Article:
Sample Political Science Term Paper on Presidential Memo – Assignment Help

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The World Bank projects and places China as the fastest growing nation in the World. According to World Bank projections, the growth and expansion of China economic is a prospect that cannot be dismissed. Despite standing as a revisionist/reformist power, China is not far from overtaking the United States as the World super power. It remains on how China will defy the world order to reclaim its position as the new global superpower. China’s economic growth and technological advancement are the new drama of the twenty-first century. According to analysts, the rise and growth of China remain a phenomenon that may overthrow and change the currently existing order. Observers believe that China’s position in the global arena cannot be ignored nor taken for granted, especially by the world superpower the United States of America.

As the world watches the unfolding events both on the East and West nations, tensions and speculation remain high on the need to understand and absorb the reality and what the future holds for the two major superpowers. The United States and China remain locked in a battle that poses the possible threat to world peace and stability in addition to international systems leadership and legislations. It constitutes a possibility of an Asian-centered world order and the continued ascendance of Beijing. However, the rise and growth of China need not set hostilities and world instability as analysts believe and predict. Although speculations and projections point to increased domination of the rise of China on the international scale, it remains to be observed on how the United States will respond to China’s strategic positioning on the world stage. This memo outlines cautious measures that the new US President, Donald Trump can take to counter the rise and growth of China and the possible threats it poses in the country’s position as the sole superpower.

In the first 100 days in office, America’s interest has come first, on paper, though. As the US president, there is no other way of foreseeing what the future holds for the US in its foreign policy manifestos. During your campaign, you campaigned on a platform that puts American interest first and concentrating on “Making America Great Again.” It became your blueprint and selling point to voters, an approach that saw you emerge best in bringing the lost glory and maintaining the established world order. According to your strategic vision, your principle was bold and simple “America First,” putting the country’s interests first before anything else. According to analysts, you won the public attention by convincing them of the need to put America on its previous international stage (Department of State 1). In your inauguration speech, you declared that from that day on, America would be your first agenda, and it shall remain so all through your presidency. According to your guiding principle of foreign policy, America’s arch rivals are Russia and China (Shepherd 1). In your campaign rhetoric, you brandished China practicing “predatory” trade standards, a position that has allowed China to exploit America’s weak enforcement guiding principles, thus killing many jobs. Additionally, you claimed that China had been put up by the much money drained out of America.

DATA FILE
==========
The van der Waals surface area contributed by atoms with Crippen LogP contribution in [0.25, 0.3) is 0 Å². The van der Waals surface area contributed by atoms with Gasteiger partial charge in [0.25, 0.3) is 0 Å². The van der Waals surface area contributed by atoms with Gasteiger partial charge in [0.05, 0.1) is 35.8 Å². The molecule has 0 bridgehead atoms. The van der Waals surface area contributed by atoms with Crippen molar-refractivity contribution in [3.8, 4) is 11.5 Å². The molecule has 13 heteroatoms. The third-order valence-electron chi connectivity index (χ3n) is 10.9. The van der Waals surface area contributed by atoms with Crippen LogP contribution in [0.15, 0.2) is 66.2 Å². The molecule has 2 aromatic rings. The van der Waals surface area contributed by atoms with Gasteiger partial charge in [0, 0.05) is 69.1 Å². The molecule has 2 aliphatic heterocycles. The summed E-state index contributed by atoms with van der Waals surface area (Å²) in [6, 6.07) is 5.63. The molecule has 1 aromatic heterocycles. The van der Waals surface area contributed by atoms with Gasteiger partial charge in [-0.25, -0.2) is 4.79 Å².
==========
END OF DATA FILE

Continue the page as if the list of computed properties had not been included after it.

It is no doubt that America remains the largest economy with the Europeans also rising in the pecking order. However, the growth and rise of China together with the Asian economic influence clearly demonstrate that a new country may change the pecking order. Currently, China remains the largest manufacturer and exporter of goods. It leads in smart phones, vehicles, oil, and remains the biggest market for companies from the US such as KFC and Daimler. Additionally, in 2012, the Asian country stood out as the greatest consumer of ornaments than any other European country. The above simple facts place China in an advantaged position globally to counter the US position economically. Through and by keen analysis, America needs to restructure and change its tactics in dealing with China failure to which President Xi’s strategies will put your administration in an awkward position globally. A fact and the position I am certain the US cannot take quickly.

According to Shepherd  (1), many and the entire world, expectations was high on laying down a strategic blueprint to tackle the unfavorable trade and foreign policy practices undertaken by your key rival-China. Laying down this plan would have called upon you to make a radical change created by the former President, Obama. In Obama’s strategy, he forged the application of economic pacts that majorly included the TPP (Transatlantic Trade and Investment Partnership and the Trans-Pacific Partnership), meant to buttress China’s military measures and business maneuvers. However, your disdain for TPP and the NATO pact, made many to believe that you would come up with an alternative plan. Additionally, your major focus on calls for the extermination of radical Islamic terrorism takes the focus away from your previous mantra on America First. How you plan to achieve this remains a mystery as your fierce rivals’ device grand plans of achieving greatness and positioning themselves strategically to the right of their interest. Additionally, your geopolitical and economic shift may end the 500-year phase that saw the US dominate on global affairs. The erosion and alignment will cause by your aggressive approach to dealing with your arch rival, China on the international stage (Shepherd 1).